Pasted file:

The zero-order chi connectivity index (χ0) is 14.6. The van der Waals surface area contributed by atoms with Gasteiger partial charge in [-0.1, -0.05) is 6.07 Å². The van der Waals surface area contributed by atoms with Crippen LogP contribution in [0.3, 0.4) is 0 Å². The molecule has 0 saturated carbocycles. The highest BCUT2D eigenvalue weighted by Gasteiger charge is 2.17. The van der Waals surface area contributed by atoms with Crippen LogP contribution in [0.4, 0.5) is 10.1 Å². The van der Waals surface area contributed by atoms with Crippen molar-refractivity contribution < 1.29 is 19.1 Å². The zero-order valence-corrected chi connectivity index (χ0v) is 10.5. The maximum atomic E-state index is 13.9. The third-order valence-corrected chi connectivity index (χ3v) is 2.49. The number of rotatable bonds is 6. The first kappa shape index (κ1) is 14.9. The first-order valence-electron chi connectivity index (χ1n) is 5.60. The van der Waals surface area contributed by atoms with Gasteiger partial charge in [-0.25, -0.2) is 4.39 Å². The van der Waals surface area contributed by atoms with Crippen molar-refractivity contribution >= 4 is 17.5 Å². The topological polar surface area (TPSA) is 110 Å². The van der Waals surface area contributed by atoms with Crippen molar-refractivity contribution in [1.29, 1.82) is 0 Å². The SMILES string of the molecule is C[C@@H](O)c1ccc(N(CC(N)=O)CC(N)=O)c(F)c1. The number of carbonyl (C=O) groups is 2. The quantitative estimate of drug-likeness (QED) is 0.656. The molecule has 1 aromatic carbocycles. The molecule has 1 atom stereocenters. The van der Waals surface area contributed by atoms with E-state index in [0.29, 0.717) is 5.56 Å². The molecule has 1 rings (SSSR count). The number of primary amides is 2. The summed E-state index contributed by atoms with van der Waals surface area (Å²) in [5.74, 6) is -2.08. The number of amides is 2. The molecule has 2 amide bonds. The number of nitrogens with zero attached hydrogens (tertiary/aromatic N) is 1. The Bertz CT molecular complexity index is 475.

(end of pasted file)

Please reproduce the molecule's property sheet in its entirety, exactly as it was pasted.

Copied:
The zero-order chi connectivity index (χ0) is 14.6. The van der Waals surface area contributed by atoms with Gasteiger partial charge in [-0.1, -0.05) is 6.07 Å². The van der Waals surface area contributed by atoms with Crippen LogP contribution in [0.3, 0.4) is 0 Å². The molecule has 0 saturated carbocycles. The highest BCUT2D eigenvalue weighted by Gasteiger charge is 2.17. The van der Waals surface area contributed by atoms with Crippen LogP contribution in [0.4, 0.5) is 10.1 Å². The van der Waals surface area contributed by atoms with Crippen molar-refractivity contribution < 1.29 is 19.1 Å². The zero-order valence-corrected chi connectivity index (χ0v) is 10.5. The maximum atomic E-state index is 13.9. The third-order valence-corrected chi connectivity index (χ3v) is 2.49. The number of rotatable bonds is 6. The first kappa shape index (κ1) is 14.9. The first-order valence-electron chi connectivity index (χ1n) is 5.60. The van der Waals surface area contributed by atoms with Gasteiger partial charge in [-0.25, -0.2) is 4.39 Å². The van der Waals surface area contributed by atoms with Crippen molar-refractivity contribution >= 4 is 17.5 Å². The topological polar surface area (TPSA) is 110 Å². The van der Waals surface area contributed by atoms with Crippen molar-refractivity contribution in [1.29, 1.82) is 0 Å². The SMILES string of the molecule is C[C@@H](O)c1ccc(N(CC(N)=O)CC(N)=O)c(F)c1. The number of carbonyl (C=O) groups is 2. The quantitative estimate of drug-likeness (QED) is 0.656. The molecule has 1 aromatic carbocycles. The molecule has 1 atom stereocenters. The van der Waals surface area contributed by atoms with E-state index in [0.29, 0.717) is 5.56 Å². The molecule has 1 rings (SSSR count). The number of primary amides is 2. The summed E-state index contributed by atoms with van der Waals surface area (Å²) in [5.74, 6) is -2.08. The number of amides is 2. The molecule has 2 amide bonds. The number of nitrogens with zero attached hydrogens (tertiary/aromatic N) is 1. The Bertz CT molecular complexity index is 475.